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How Do Car Seats Fit in a 2020 Honda CR-V?

2020 Honda CR-V

Editor’s note: This Car Seat Check was written in March 2019 about the 2019 Honda CR-V. Although it was revised for 2020, little of substance has changed with the backseat. See what’s new for 2020 or check out a side-by-side comparison of the two model years.

The verdict: Take a look around while running errands this weekend and chances are good that you’ll see a Honda CR-V zipping down the street. This compact SUV is a sales leader and popular with the family set, too. The automaker is known for putting lots of family-friendly features and tech into its Pilot three-row SUV and the consummate family hauler, the Odyssey minivan. While there’s a lot to like about the 2019 Honda CR-V, when it comes to car seats, there’s room for improvement.

Does it fit three car seats? No

Take a look at how the Latch system and each car seat scored below in our Car Seat Check of the 2020 Honda CR-V.

Related: Search Car Seat Checks

A Grade

  • Infant: The rear-facing infant seat was easy to install in the CR-V because of its narrow, hooklike connectors; the Latch system caused issues with larger Latch connectors. We had to move the front passenger seat forward a half-inch to give the rear-facing infant seat enough space in the backseat. This didn’t cause any legroom issues for our tester.
  • Booster: The CR-V’s outboard rear seats are wide and can easily handle a booster seat. The seat belt buckles are on stable bases, which makes it easier for kids to buckle up independently.

B Grade

  • Latch: The CR-V has two sets of lower Latch anchors in the outboard seats and a single anchor in the middle seat. This setup allows parents to install a car seat in the middle seating position with the Latch system. While we didn’t have any issues installing the rear-facing infant seat with the CR-V’s Latch system, we did run into problems with the bulkier Latch connectors on our Britax convertible car seat. The lower Latch anchors sit behind vertical slits in the seat leather, and the anchors are located at the base of the slit. In our testing, we consistently had to hold open the slits and wiggle the connector around to get a good connection to the Latch anchor. The CR-V has three tether anchors: The outboard seats’ anchors are on the seatbacks, but the middle seat’s anchor is in the cargo area ceiling. This position impeded the driver’s rear visibility.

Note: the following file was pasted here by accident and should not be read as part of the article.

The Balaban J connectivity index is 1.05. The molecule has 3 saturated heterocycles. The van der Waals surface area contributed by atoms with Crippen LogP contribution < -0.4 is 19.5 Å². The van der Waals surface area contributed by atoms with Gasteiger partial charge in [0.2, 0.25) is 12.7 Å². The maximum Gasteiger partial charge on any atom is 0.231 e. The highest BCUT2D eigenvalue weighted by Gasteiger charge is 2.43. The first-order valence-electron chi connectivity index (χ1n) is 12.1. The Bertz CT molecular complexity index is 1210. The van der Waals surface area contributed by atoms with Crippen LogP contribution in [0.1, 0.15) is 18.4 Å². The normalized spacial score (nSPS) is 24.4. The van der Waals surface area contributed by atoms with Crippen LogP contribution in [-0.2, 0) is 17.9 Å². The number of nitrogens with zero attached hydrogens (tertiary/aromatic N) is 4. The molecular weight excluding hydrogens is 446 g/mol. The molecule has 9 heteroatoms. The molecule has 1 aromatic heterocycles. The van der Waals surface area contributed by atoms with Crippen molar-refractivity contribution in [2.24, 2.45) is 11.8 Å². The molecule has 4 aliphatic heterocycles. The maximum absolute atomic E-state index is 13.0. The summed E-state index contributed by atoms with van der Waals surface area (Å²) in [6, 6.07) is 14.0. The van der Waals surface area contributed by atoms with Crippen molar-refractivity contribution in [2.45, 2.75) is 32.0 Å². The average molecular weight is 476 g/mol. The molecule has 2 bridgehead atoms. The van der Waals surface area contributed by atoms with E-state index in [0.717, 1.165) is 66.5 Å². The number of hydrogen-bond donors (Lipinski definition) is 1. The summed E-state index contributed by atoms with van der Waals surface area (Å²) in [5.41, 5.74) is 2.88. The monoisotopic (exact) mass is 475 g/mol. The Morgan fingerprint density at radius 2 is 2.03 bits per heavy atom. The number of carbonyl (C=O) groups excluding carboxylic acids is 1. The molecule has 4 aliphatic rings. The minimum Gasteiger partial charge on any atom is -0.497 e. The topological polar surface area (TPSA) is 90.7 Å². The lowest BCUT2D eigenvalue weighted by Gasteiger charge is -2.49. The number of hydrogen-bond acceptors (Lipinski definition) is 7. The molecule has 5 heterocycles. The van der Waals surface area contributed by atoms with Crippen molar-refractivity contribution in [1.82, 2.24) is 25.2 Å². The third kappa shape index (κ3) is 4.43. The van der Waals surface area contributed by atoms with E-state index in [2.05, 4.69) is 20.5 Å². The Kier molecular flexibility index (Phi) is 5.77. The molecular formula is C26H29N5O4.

• Forward-facing convertible: We had the same Latch anchor issues when installing the convertible in its forward-facing mode. However, we were able to easily connect the convertible’s tether strap to the tether anchor.

C Grade

  • Rear-facing convertible, grade C: Our convertible car seat’s rigid Latch connectors didn’t play nicely with the CR-V’s Latch system. The lower Latch anchors sit at the bottom of vertical slits in the seats; this placement made us work to make that connection. After getting the convertible installed in its rear-facing mode, we had to move the front passenger seat forward to accommodate it.

About Cars.com’s Car Seat Checks

Editors Jennifer Geiger, Jennifer Newman and Matt Schmitz are certified child safety seat installation technicians.

For the Car Seat Check, we use a Graco SnugRide Classic Connect 30 infant-safety seat, a Britax Marathon convertible seat and Graco TurboBooster seat. The front seats are adjusted for a 6-foot driver and a shorter passenger. The three child seats are installed in the second row. The booster seat sits behind the driver’s seat, and the infant and convertible seats are installed behind the front passenger seat.

We also install the forward-facing convertible in the second row’s middle seat with the booster and infant seat in the outboard seats to see if three car seats will fit; a child sitting in the booster seat must be able to reach the seat belt buckle. If there’s a third row, we install the booster seat and a forward-facing convertible. Learn more about how we conduct our Car Seat Checks.

Parents should also remember that they can use the Latch system or a seat belt to install a car seat, and that Latch anchors have a weight limit of 65 pounds, including the weight of the child and the weight of the seat itself.

Cars.com’s Editorial department is your source for automotive news and reviews. In line with Cars.com’s long-standing ethics policy, editors and reviewers don’t accept gifts or free trips from automakers. The Editorial department is independent of Cars.com’s advertising, sales and sponsored content departments.

 
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